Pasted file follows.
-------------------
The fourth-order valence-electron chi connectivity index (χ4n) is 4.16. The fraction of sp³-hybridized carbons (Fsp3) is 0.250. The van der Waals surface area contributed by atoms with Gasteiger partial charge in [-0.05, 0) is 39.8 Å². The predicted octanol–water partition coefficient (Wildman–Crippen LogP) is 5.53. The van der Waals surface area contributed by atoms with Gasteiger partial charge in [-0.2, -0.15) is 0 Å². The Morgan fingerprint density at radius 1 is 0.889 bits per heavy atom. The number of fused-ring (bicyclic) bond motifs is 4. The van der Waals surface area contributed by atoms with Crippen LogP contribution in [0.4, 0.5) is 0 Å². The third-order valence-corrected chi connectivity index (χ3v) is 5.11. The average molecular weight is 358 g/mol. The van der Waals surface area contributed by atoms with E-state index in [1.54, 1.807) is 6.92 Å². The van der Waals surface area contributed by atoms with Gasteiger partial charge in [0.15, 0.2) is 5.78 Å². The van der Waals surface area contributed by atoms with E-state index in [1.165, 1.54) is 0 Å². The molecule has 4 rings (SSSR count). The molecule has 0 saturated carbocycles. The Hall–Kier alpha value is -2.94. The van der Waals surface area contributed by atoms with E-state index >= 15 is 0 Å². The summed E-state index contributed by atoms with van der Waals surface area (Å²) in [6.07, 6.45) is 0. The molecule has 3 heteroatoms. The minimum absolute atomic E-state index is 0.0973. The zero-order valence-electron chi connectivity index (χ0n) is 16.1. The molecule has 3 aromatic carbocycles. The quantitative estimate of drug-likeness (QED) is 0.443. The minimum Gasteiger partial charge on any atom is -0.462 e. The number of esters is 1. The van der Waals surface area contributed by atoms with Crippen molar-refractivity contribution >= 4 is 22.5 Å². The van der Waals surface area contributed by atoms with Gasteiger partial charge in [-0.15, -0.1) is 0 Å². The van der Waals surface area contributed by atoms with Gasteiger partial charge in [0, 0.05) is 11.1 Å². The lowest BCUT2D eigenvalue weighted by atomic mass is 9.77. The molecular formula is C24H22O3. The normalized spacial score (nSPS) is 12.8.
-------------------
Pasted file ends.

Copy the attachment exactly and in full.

The fourth-order valence-electron chi connectivity index (χ4n) is 4.16. The fraction of sp³-hybridized carbons (Fsp3) is 0.250. The van der Waals surface area contributed by atoms with Gasteiger partial charge in [-0.05, 0) is 39.8 Å². The predicted octanol–water partition coefficient (Wildman–Crippen LogP) is 5.53. The van der Waals surface area contributed by atoms with Gasteiger partial charge in [-0.2, -0.15) is 0 Å². The Morgan fingerprint density at radius 1 is 0.889 bits per heavy atom. The number of fused-ring (bicyclic) bond motifs is 4. The van der Waals surface area contributed by atoms with Crippen LogP contribution in [0.4, 0.5) is 0 Å². The third-order valence-corrected chi connectivity index (χ3v) is 5.11. The average molecular weight is 358 g/mol. The van der Waals surface area contributed by atoms with E-state index in [1.54, 1.807) is 6.92 Å². The van der Waals surface area contributed by atoms with Gasteiger partial charge in [0.15, 0.2) is 5.78 Å². The van der Waals surface area contributed by atoms with E-state index in [1.165, 1.54) is 0 Å². The molecule has 4 rings (SSSR count). The molecule has 0 saturated carbocycles. The Hall–Kier alpha value is -2.94. The van der Waals surface area contributed by atoms with E-state index >= 15 is 0 Å². The summed E-state index contributed by atoms with van der Waals surface area (Å²) in [6.07, 6.45) is 0. The molecule has 3 heteroatoms. The minimum absolute atomic E-state index is 0.0973. The zero-order valence-electron chi connectivity index (χ0n) is 16.1. The molecule has 3 aromatic carbocycles. The quantitative estimate of drug-likeness (QED) is 0.443. The minimum Gasteiger partial charge on any atom is -0.462 e. The number of esters is 1. The van der Waals surface area contributed by atoms with Crippen molar-refractivity contribution >= 4 is 22.5 Å². The van der Waals surface area contributed by atoms with Gasteiger partial charge in [-0.15, -0.1) is 0 Å². The van der Waals surface area contributed by atoms with Gasteiger partial charge in [0, 0.05) is 11.1 Å². The lowest BCUT2D eigenvalue weighted by atomic mass is 9.77. The molecular formula is C24H22O3. The normalized spacial score (nSPS) is 12.8.